“Tolerance becomes a crime when applied to evil.” – Thomas Mann
Tolerance is the bastard of patience. A patient man may seem accepting, but this is not the case. He is patient with the realities of life or when dealing with the idiots of the world. However, he is not tolerant of either.
For example, I was not born with the best genetics. I cannot put on muscle easily. I could tolerate such a poorly dealt hand. Or I can work harder than others and be patient with the slow muscle growth. I will not passively endure my fate.
Patience is developing the mental tools needed to accept reality as you actively work to improve reality. Additionally, patience means regulating your emotions when the world proves itself to be corrupt, stupid, and disrespectful. Instead of being emotionally invested in every slight, you accept that this is the way of weak men. You fight back, as you should, but you accept it as a reality instead of losing your cool.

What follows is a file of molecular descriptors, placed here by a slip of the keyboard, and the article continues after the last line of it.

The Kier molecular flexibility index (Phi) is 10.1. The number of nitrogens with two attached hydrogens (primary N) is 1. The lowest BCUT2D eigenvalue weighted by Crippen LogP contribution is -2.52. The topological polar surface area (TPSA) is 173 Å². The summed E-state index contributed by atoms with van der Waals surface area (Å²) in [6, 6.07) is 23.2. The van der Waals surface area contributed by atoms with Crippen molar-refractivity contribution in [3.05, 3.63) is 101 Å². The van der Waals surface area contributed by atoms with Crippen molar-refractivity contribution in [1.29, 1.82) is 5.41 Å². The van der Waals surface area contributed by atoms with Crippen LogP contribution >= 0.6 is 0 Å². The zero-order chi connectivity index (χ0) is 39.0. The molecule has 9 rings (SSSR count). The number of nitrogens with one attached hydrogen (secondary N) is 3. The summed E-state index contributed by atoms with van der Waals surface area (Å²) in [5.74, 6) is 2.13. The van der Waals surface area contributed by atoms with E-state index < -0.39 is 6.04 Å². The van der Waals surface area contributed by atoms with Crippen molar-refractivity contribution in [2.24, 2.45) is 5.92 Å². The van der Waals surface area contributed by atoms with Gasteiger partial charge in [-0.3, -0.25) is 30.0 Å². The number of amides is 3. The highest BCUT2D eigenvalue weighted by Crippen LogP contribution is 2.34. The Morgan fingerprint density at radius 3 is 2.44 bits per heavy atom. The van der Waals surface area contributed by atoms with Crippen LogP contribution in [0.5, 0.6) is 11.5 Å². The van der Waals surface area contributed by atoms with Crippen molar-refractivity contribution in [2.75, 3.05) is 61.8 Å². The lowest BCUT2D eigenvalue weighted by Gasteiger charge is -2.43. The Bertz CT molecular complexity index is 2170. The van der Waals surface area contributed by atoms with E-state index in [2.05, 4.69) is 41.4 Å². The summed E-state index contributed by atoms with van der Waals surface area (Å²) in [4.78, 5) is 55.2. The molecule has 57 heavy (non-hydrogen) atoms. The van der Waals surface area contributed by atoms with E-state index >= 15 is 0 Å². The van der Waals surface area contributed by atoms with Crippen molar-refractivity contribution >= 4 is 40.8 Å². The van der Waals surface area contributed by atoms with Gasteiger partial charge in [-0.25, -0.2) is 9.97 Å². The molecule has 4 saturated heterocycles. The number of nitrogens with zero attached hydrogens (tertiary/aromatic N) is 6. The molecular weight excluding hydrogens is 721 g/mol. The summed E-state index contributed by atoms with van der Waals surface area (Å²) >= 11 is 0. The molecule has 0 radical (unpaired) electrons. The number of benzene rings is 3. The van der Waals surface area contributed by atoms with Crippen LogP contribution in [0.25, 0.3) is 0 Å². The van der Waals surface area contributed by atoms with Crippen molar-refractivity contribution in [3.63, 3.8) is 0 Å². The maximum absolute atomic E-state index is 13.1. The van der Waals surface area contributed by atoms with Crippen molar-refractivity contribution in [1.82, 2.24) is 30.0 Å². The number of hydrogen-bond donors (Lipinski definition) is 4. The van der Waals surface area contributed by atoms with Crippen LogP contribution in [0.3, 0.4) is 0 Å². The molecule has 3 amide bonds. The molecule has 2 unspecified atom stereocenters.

Therefore, avoid tolerance. Become courageous. Become an individual.
- What are actions and behaviors you are “tolerant” of in others? How about in yourself? Why? And what are the costs of these actions?
- What are you intolerant about? Is society accepting of what you reject? Why do you think society accepts the behavior you do not?
- What are your vices? What are their costs? What would your life be like if you eliminated or overcame them?
Please remember that it’s important to do the actionables. You’re not on this earth to simply read but to do. To become an individual, you must act more than you consume.
*Image credit to Unsplash.